Why mental illness is not an excuse to be an asshole.

Why mental illness is not an excuse to be an asshole.

This doesn’t apply to 99.99% of those diagosed with a mental illness.

However, the 0.01% that it does apply to are a major contributing factor to the ongoing stigma and misinformation regarding mental health.

It’s as simple as this.

Mental illness is not licence to be an asshole.


Does that sound harsh? Yes, there are conditions where it can become incredibly difficult to maintain proper social conduct with others, but for any person who grasps the concept of good and bad behaviour, let me say it again:

Mental illness is not licence to be an asshole.

For a while, I had a friend by the name of Mia. Mia had some very genuine mental health issues. Those who falsely claim to impaired mental status as a scapegoat—that’s a whole other blog. She suffered from deep anxiety and chronic depression (we both did at the time), struggled to leave the house more often than not, and was a type two diabetic. She had also been diagnosed with aspergers.

At that time I wasn’t aware that my own mental situation was also an autistic one, so I took it for granted that what she told me regarding autism was truth.

She said that occasionally she needed to info-dump on people, ramble on until she’d finished the topic–and that I liked. I wasn’t always wholly interested in the subjects, but I do love listening to people talk about their passions. I do recognise this need to over-explain and tell stories as they happened from beginning to end, and if you do happen to get me started on a subject I love… you may be there a while. This blog (and the length of the blogs!) is testament to my need to just get words out at times. Some of the things she described were perfect examples of aspergers.

Some, I now recognise, were not.

I don’t remember what the disagreement was about. Like many aspies she had considerable difficulty accepting alternative points of view, and would argue her point viciously. More than once she became so aggravated by the intensity of the discussion, she turned the conversation to personal and unnecessary attacks.

There’s nothing particularly wrong with that. Arguments get heated, things get said that aren’t nice. It was what would happen after the situation had cooled and olive branches were being extended that I was never completely okay with.

When one half was apologising for poor conduct, at a point where a return apology was expected, she would give this instead:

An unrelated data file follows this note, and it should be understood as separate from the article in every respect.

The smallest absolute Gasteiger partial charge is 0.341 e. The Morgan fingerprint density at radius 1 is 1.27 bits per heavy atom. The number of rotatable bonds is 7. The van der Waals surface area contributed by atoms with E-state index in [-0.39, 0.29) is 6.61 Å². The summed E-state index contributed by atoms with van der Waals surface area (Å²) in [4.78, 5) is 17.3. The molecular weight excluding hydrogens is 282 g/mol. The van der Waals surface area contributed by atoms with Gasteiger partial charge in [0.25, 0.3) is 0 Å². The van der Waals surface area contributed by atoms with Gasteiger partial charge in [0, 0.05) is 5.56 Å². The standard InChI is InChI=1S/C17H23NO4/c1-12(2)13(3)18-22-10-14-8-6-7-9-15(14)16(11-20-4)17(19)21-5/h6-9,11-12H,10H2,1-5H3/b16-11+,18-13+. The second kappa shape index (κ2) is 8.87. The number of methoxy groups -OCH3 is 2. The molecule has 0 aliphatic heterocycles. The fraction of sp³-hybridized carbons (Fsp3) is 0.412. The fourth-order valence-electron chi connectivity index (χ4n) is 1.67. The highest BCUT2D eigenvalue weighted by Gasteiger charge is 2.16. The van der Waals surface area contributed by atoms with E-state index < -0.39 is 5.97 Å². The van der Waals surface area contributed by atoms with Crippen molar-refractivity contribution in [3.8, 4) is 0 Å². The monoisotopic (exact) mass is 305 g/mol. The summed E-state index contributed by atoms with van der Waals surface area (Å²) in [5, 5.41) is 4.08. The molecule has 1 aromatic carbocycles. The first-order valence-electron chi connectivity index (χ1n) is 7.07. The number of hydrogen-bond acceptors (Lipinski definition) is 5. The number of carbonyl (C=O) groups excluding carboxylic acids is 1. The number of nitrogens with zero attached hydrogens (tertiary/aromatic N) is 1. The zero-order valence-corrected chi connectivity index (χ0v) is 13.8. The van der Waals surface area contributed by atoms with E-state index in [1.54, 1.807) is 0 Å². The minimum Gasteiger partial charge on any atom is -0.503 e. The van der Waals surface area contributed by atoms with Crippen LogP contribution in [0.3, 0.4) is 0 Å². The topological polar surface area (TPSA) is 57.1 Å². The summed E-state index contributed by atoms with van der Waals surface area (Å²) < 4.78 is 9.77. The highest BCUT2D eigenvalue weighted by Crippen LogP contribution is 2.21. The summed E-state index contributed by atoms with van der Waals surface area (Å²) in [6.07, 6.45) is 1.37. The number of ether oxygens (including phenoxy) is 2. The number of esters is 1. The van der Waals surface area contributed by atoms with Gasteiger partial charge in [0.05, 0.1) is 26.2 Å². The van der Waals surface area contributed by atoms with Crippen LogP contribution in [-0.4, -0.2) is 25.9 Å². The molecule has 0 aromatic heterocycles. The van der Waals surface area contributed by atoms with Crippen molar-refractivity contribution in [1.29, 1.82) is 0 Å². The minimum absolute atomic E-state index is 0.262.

‘Well, I have aspergers so you just have to accept that I’m like that.’


And for me, at the time, I didn’t know enough about what might be going through her mind to really comment. So I left it at that, and over time she demonstrated repeated disdain for the feelings and general existence of other people. In understanding that aspergers causes social issues that involve missed cues, we did suggest that rather than blaming her brain for being a twit, she accept her behaviour and apologise for it.

Because that is the difference between someone who is an asshole, and someone who is not. Both can screw up, but only assholes will seek to blame their behaviour on factors outside of their control.

Others, including the neurodivergent, will recognise behaviour that is unacceptable. It may have to be explained, the cues may need to be highlighted, but these people are willing to work on their behaviour.

You can probably guess what she said when we suggested that if her behaviour was out of her control, it might be something to talk to her therapist about working on.

You got it.

She saw aspergers as an explanation and excuse for any behaviour that upset or hurt those around her, and expected us to simply tolerate it. I highly suspect some of these incidents weren’t aspergers-related, but greed-related actions for which aspergers was a convenient excuse–and that is another story.

Yes, mental illness can lead us to be less than our better selves. It can explain why something occurred, but should never excuse it. You have the choice as to how you handle what happens next. Whether you take ownership of your actions and work towards bettering them, or expect those around you to absorb the impact of your less-than-okay is what makes you an asshole or not.

Not your mental health.